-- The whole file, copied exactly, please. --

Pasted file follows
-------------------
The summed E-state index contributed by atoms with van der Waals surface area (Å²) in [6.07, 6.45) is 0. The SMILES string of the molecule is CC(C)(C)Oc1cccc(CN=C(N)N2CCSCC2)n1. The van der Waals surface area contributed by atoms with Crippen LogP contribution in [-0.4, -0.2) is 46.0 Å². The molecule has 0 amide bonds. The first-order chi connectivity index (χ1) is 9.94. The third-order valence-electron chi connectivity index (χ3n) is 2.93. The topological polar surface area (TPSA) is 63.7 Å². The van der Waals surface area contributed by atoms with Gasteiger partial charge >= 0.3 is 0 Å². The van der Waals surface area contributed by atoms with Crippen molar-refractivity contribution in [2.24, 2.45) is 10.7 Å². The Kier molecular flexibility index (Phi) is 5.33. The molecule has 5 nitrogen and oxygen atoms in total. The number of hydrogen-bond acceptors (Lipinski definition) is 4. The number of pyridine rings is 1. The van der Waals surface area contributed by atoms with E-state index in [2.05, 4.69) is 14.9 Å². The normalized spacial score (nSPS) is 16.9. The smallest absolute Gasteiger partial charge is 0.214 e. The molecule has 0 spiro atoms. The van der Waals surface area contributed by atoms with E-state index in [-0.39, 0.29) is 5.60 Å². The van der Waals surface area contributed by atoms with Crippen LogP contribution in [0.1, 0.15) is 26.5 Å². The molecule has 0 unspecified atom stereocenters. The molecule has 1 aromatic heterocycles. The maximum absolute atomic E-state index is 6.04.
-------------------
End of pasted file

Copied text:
The summed E-state index contributed by atoms with van der Waals surface area (Å²) in [6.07, 6.45) is 0. The SMILES string of the molecule is CC(C)(C)Oc1cccc(CN=C(N)N2CCSCC2)n1. The van der Waals surface area contributed by atoms with Crippen LogP contribution in [-0.4, -0.2) is 46.0 Å². The molecule has 0 amide bonds. The first-order chi connectivity index (χ1) is 9.94. The third-order valence-electron chi connectivity index (χ3n) is 2.93. The topological polar surface area (TPSA) is 63.7 Å². The van der Waals surface area contributed by atoms with Gasteiger partial charge >= 0.3 is 0 Å². The van der Waals surface area contributed by atoms with Crippen molar-refractivity contribution in [2.24, 2.45) is 10.7 Å². The Kier molecular flexibility index (Phi) is 5.33. The molecule has 5 nitrogen and oxygen atoms in total. The number of hydrogen-bond acceptors (Lipinski definition) is 4. The number of pyridine rings is 1. The van der Waals surface area contributed by atoms with E-state index in [2.05, 4.69) is 14.9 Å². The normalized spacial score (nSPS) is 16.9. The smallest absolute Gasteiger partial charge is 0.214 e. The molecule has 0 spiro atoms. The van der Waals surface area contributed by atoms with E-state index in [-0.39, 0.29) is 5.60 Å². The van der Waals surface area contributed by atoms with Crippen LogP contribution in [0.1, 0.15) is 26.5 Å². The molecule has 0 unspecified atom stereocenters. The molecule has 1 aromatic heterocycles. The maximum absolute atomic E-state index is 6.04.